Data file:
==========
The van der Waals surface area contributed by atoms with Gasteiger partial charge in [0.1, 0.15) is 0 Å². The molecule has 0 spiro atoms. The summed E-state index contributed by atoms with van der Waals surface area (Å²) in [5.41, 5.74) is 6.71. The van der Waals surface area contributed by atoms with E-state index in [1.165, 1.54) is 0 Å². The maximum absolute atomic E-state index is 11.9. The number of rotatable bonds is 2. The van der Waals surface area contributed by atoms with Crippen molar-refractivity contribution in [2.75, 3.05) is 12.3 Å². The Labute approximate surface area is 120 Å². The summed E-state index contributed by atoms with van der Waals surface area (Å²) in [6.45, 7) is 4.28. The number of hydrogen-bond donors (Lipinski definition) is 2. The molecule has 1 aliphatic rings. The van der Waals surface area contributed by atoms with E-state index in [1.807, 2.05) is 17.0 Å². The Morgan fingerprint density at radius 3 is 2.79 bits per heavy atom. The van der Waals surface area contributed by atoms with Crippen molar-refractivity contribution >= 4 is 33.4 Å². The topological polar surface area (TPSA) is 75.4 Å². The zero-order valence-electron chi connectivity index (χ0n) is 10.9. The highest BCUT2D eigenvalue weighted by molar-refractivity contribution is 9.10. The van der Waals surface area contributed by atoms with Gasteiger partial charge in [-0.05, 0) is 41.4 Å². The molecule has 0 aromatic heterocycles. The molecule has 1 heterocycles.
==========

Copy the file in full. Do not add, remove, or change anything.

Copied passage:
The van der Waals surface area contributed by atoms with Gasteiger partial charge in [0.1, 0.15) is 0 Å². The molecule has 0 spiro atoms. The summed E-state index contributed by atoms with van der Waals surface area (Å²) in [5.41, 5.74) is 6.71. The van der Waals surface area contributed by atoms with E-state index in [1.165, 1.54) is 0 Å². The maximum absolute atomic E-state index is 11.9. The number of rotatable bonds is 2. The van der Waals surface area contributed by atoms with Crippen molar-refractivity contribution in [2.75, 3.05) is 12.3 Å². The Labute approximate surface area is 120 Å². The summed E-state index contributed by atoms with van der Waals surface area (Å²) in [6.45, 7) is 4.28. The number of hydrogen-bond donors (Lipinski definition) is 2. The molecule has 1 aliphatic rings. The van der Waals surface area contributed by atoms with E-state index in [1.807, 2.05) is 17.0 Å². The Morgan fingerprint density at radius 3 is 2.79 bits per heavy atom. The van der Waals surface area contributed by atoms with Crippen molar-refractivity contribution >= 4 is 33.4 Å². The topological polar surface area (TPSA) is 75.4 Å². The zero-order valence-electron chi connectivity index (χ0n) is 10.9. The highest BCUT2D eigenvalue weighted by molar-refractivity contribution is 9.10. The van der Waals surface area contributed by atoms with Gasteiger partial charge in [-0.05, 0) is 41.4 Å². The molecule has 0 aromatic heterocycles. The molecule has 1 heterocycles.